Direction of interest rates

Have a question about your personal investments? No matter how simple or complex, you can ask it here.
Post Reply
Topic Author
redtuna
Posts: 11
Joined: Thu Jan 02, 2014 10:34 pm

Direction of interest rates

Post by redtuna » Sat May 11, 2019 12:52 pm

I once heard that the direction of interest rates set by the Fed in the short term , 6 to 12 months, are just as hard to predict as the direction of the stock market. Is this true?

User avatar
bengal22
Posts: 1745
Joined: Sat Dec 03, 2011 6:20 pm
Location: Ohio

Re: Direction of interest rates

Post by bengal22 » Sat May 11, 2019 12:59 pm

Easy to predict; accuracy of prediction is not so easy.
"Earn All You Can; Give All You Can; Save All You Can." .... John Wesley

User avatar
Tycoon
Posts: 1500
Joined: Wed Mar 28, 2012 7:06 pm

Re: Direction of interest rates

Post by Tycoon » Sat May 11, 2019 12:59 pm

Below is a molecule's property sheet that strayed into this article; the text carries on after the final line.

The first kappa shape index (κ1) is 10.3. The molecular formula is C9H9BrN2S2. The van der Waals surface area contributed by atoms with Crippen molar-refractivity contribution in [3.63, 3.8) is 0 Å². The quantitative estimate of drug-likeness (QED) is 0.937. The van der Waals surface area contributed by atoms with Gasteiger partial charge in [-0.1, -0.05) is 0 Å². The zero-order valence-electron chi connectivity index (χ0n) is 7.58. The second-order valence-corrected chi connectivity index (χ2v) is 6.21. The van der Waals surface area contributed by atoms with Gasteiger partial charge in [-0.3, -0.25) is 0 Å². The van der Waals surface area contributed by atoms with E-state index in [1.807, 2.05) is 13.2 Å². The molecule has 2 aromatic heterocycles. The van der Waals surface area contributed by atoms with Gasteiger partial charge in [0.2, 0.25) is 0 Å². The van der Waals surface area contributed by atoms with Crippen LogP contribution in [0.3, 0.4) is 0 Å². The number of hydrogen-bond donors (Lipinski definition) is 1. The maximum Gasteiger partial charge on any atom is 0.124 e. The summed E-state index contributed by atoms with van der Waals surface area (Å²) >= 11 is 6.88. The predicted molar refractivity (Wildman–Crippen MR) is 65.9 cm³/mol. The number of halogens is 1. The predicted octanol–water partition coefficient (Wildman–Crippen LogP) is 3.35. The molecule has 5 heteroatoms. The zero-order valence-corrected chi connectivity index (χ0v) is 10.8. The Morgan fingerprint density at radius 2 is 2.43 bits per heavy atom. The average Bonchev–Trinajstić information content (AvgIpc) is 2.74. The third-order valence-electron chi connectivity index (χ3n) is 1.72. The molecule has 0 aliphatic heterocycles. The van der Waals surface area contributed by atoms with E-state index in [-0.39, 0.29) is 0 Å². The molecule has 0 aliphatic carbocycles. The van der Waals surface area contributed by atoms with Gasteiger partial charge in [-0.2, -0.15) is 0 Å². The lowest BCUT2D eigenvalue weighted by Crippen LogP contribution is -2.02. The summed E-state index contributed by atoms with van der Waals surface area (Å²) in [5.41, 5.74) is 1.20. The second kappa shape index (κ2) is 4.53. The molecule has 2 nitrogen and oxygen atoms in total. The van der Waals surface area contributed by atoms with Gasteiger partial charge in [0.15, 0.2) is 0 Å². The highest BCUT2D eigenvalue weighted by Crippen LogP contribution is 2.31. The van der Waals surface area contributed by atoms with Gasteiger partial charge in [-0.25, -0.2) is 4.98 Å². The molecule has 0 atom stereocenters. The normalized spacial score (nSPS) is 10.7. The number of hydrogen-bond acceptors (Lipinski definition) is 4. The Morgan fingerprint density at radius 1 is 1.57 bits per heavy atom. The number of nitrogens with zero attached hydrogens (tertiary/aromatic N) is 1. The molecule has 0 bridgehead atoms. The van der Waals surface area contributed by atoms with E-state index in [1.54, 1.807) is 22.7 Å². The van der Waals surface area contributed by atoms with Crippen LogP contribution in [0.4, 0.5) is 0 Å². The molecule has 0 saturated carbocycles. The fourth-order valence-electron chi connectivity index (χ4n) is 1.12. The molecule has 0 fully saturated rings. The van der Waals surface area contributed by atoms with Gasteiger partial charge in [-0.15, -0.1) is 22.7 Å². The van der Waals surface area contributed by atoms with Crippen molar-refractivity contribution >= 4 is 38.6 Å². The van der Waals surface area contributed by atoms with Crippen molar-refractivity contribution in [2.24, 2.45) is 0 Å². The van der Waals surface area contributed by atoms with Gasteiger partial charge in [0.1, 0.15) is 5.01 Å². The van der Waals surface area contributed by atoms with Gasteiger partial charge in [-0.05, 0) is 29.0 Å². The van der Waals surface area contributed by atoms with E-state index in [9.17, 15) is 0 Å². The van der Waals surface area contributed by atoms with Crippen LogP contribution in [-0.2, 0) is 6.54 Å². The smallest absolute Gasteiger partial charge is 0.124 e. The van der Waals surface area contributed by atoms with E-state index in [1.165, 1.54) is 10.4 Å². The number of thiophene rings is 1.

Yes, it is hard to predict interest rate direction and magnitude.
Emotionless, prognostication free investing. Ignoring the noise and economists since 1979. I see the world as it is; not how I wish it to be.

User avatar
Wiggums
Posts: 1190
Joined: Thu Jan 31, 2019 8:02 am

Re: Direction of interest rates

Post by Wiggums » Sat May 11, 2019 1:05 pm

“Fed officials say rates could shift in ‘either direction’ depending on economic growth.”

They look at many factors and each member presents their economic model. I’m sure that the fed members let the data drive their voting decisions as opposed to making decisions based on future, projected estimates.

drk
Posts: 1404
Joined: Mon Jul 24, 2017 10:33 pm
Location: Seattle

Re: Direction of interest rates

Post by drk » Sat May 11, 2019 1:25 pm

Search for the phrase “rising rate environment” on this board. As of six months ago, people were still asking whether they should move to shorter-term bond funds because of predictions about rate movements (e.g., CNBC talking head Jeff Gundlach’s predicted 4% rates).